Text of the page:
Growing Anise Herb in Northeast Florida Herb Gardens
(Pimpinella Anisum L.)
Anise Herb / pimpinella anisum L. For Northeast Florida Origins:
Anise Herb / pimpinella anisum L. is a relative of parsley and originated in Egypt, Crete, Asia Minor, and Greece. Not to be confused with Florida Anise / Illicum floridanum, and Illicum parvifolium, which although they go by the same common name are large native shrub plants, are not annual herbs.
It has been highly prized and cultivated for it’s tiny dried fruits, most commonly referred to as Anise seed. Both leaves and seeds, or fruits are edible and have been used for culinary and medicinal purposes.
Anise is a hard to find annual herb plant selection for Northeast Florida, but can easily be grown from seed.
The sweet and spicy aroma and flavor of Anise fruits make them an excellent addition to cakes, soups, and flavored drinks.
Both leaves and seeds can be used to add a spicy scent to potpourri.
Leaves of Anise herb plants can also be used to make a tea to help sooth a cough or cold.
Growing Season for Northeast Florida Anise Herb / pimpinella anisum L. :
A warm season annual herb plant, Anise can be planted from seed in early spring here in the North Florida garden. Temperatures should remain above 70 degrees for the 4-6 days that it will require for the Anise seed to germinate. From seed sowing, to leaf and fruit harvest, anise requires 120 days of warm weather.
Sun Exposure for Anise Herb / pimpinella anisum L. in Northeast Florida:
Anise Herb / pimpinella anisum L. can be planted in a full sun or shaded location. Here in the Jacksonville and St. Augustine area, it is recommended to have the plant in an area of the garden that will receive afternoon shade.
Soil Preference for Anise Herb / pimpinella anisum L. :
Moist, but well draining soils. Anise, although not particular about the soil components, is however, particular about soil moisture levels. Anise does not like variations in soil moisture. Keeping the soil consistently moist, but not wet, here in the Jacksonville and St. Augustine area garden, can be a near impossible challenge during the summer rains. It may be best to plant your Anise into a raised bed or container, where the soil will drain easily and moisture can be controlled by youth watering practices, rather than your Anise herb plants being subjected to soil drenching rains.
When planting Anise Herb / pimpinella anisum L. into the ground, amend the soil generously with compost. It acts as a sponge and helps to keep the soil moist and well drained.
When planting Anise into a raised bed or container, consider adding a soil moisture retention granule like ‘Soil Moist’ to your potting soil mix to help keep your well draining potting soils consistently moist.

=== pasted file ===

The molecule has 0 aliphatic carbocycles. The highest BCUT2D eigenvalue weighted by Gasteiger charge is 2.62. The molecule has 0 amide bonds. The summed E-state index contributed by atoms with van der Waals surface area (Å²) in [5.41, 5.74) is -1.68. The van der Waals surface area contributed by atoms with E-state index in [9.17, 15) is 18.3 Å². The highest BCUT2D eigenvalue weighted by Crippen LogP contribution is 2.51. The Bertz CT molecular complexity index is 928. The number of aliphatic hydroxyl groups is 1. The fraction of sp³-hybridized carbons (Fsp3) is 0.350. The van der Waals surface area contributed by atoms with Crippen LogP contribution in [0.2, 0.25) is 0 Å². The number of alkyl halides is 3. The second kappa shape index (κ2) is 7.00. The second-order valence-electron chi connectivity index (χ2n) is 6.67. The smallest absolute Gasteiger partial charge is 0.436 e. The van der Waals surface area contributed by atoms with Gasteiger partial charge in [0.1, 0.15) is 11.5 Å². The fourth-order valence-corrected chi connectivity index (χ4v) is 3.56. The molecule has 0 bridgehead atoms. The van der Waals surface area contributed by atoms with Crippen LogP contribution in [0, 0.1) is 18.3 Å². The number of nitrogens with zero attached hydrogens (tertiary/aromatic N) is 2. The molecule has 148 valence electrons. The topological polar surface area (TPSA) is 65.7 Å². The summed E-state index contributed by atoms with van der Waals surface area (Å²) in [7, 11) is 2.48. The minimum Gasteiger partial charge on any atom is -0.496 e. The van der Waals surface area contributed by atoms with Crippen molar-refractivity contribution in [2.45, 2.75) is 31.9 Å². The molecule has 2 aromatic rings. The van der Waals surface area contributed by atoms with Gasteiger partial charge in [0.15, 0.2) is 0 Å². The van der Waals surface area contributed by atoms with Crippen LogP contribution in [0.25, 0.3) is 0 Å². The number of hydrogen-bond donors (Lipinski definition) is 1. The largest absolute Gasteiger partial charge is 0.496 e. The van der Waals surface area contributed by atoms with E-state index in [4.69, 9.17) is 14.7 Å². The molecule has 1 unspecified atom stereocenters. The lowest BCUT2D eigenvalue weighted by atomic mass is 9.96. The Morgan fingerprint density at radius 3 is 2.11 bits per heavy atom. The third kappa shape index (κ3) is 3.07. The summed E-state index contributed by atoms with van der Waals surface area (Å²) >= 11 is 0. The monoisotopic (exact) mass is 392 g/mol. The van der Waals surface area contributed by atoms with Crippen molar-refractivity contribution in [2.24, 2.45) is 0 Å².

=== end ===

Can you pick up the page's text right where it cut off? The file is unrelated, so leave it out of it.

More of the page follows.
Fertilizer Requirements of Anise Herb / pimpinella anisum L. :
Anise is not fond of over fertilization. When planting in well composted soils, little if any fertilizer may be needed. If you find that your plant needs a little bit of help, fertilize with a mixture of fish emulsions and seaweed at one ounce of each per gallon of water. Put into a sprayer and water every other week or as needed with the mixed solution. If your leaves still look a bit lackluster consider a bit of blood meal fertilizer.
Or you may decide to skip the fish and seaweed fertilizers altogether as Anise does not require much help once planted. If you find your plant looks lack luster for any reason. consider making a batch of compost tea, water your anise herb generously and repeat as needed.
Size of Anise Herb / pimpinella anisum L. when Mature:
The mature size on a Anise Herb / pimpinella anisum L. should be somewhere between 18-24 inches in height.
Sowing Anise Herb / pimpinella anisum L. Seeds into Northeast Florida Soils:
Anise herb seeds germinate easily and can be directly sown right into their final destination in the garden or planted into pots indoors during late winter and transplanted into the garden after all danger of frost has passed.
Make sure when sowing Anise seed directly into the garden in early spring, that the temperature remains above 70 degrees, as Anise needs warmth for the seeds to sprout. Sow seeds in rows 1/8 of an inch deep and keep them consistently moist. Seeds will germinate in 4-6 days.
Harvesting Anise Herb / pimpinella anisum L. in the Northeast Florida Landscape:
Anise leaves can be harvested during the growing season as needed. They are highly aromatic, and when chopped finely and sprinkled sparingly over vegetable dishes, or salads, they add a nice sweet licorice – like flavor.
Anise herbs will slower in summer, the light yellow to white flowers appear in small clusters or umbels above the foliage. The flowers will mature into little green fruits, which can be harvested and dried as anise seed. Anise seeds will be a grey brown color when dried.